Also known as the P/E multiple, this is the latest closing price divided by the latest 12 months' earnings per share. P/E is perhaps the single most widely used factor in assessing whether a stock is pricey or cheap. A company's P/E should be looked at against those of similar companies, and against that of the stock market as a whole, since different industries and even different companies are characterized by markedly different P/Es. In general, fast-growing technology companies have high P/Es, since the stock price is taking account of anticipated growth as well as current earnings. High-tech companies often trade at P/Es above 40, or about double the overall market P/E. Banks, on the other hand, typically have below-market P/E ratios.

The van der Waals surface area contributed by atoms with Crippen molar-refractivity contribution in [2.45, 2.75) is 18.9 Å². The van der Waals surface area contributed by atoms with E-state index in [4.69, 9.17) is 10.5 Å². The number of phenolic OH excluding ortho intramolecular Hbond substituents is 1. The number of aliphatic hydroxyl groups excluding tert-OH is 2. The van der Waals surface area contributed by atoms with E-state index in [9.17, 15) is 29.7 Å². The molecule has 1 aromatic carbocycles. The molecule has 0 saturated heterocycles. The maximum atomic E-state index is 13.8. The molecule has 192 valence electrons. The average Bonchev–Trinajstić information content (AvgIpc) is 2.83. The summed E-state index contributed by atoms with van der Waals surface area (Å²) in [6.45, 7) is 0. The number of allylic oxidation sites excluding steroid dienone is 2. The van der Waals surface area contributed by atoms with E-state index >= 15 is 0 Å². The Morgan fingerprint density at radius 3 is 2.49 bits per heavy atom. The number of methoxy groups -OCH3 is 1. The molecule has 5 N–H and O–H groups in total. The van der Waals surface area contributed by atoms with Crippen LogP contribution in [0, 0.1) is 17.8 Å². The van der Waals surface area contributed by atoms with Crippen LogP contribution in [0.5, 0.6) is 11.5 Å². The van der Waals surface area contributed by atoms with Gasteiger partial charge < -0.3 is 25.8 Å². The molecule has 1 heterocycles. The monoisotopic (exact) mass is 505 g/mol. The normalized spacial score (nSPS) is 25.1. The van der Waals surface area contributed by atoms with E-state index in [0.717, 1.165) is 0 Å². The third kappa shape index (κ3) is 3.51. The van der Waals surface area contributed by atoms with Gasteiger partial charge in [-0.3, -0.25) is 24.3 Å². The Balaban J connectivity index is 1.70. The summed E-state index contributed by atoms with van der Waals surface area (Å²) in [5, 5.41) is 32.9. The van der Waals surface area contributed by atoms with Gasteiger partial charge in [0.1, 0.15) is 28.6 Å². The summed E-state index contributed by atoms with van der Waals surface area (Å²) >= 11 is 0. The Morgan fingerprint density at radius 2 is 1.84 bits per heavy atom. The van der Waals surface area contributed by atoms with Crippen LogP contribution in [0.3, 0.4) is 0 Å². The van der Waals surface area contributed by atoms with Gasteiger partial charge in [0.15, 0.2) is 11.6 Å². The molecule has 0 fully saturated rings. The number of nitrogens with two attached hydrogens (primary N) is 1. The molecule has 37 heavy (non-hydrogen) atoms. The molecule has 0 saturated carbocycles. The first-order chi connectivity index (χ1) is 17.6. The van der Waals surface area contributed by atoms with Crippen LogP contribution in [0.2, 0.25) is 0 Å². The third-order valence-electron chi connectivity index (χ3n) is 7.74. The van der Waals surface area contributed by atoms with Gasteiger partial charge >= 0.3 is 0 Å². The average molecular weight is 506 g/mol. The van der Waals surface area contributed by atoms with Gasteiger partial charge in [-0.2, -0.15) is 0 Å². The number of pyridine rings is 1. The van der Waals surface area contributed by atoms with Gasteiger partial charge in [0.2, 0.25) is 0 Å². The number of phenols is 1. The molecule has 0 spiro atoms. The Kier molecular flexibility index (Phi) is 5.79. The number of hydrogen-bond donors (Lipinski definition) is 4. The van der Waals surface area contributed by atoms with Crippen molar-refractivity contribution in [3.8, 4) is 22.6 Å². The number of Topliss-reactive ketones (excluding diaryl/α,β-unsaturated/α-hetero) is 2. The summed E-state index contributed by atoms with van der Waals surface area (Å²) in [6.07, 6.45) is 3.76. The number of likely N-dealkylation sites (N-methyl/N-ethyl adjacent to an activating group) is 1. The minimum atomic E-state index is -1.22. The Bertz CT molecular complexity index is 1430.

A high P/E is often a reflection of lofty expectations for a stock, since no one would invest knowing it would take 40 years just to make one's money back. The idea is that earnings will grow. A high P/E can also reflect poor recent earnings. A low P/E can imply low investor expectations, an undervalued stock, or both.
Some investors like to compare P/E to the growth of earnings per share. The resulting PEG ratio (P/E divided by growth rate) gives some idea of whether investor expectations are reasonable given past performance. Value investors sometimes say that a PEG ratio of less than one means a stock is cheap.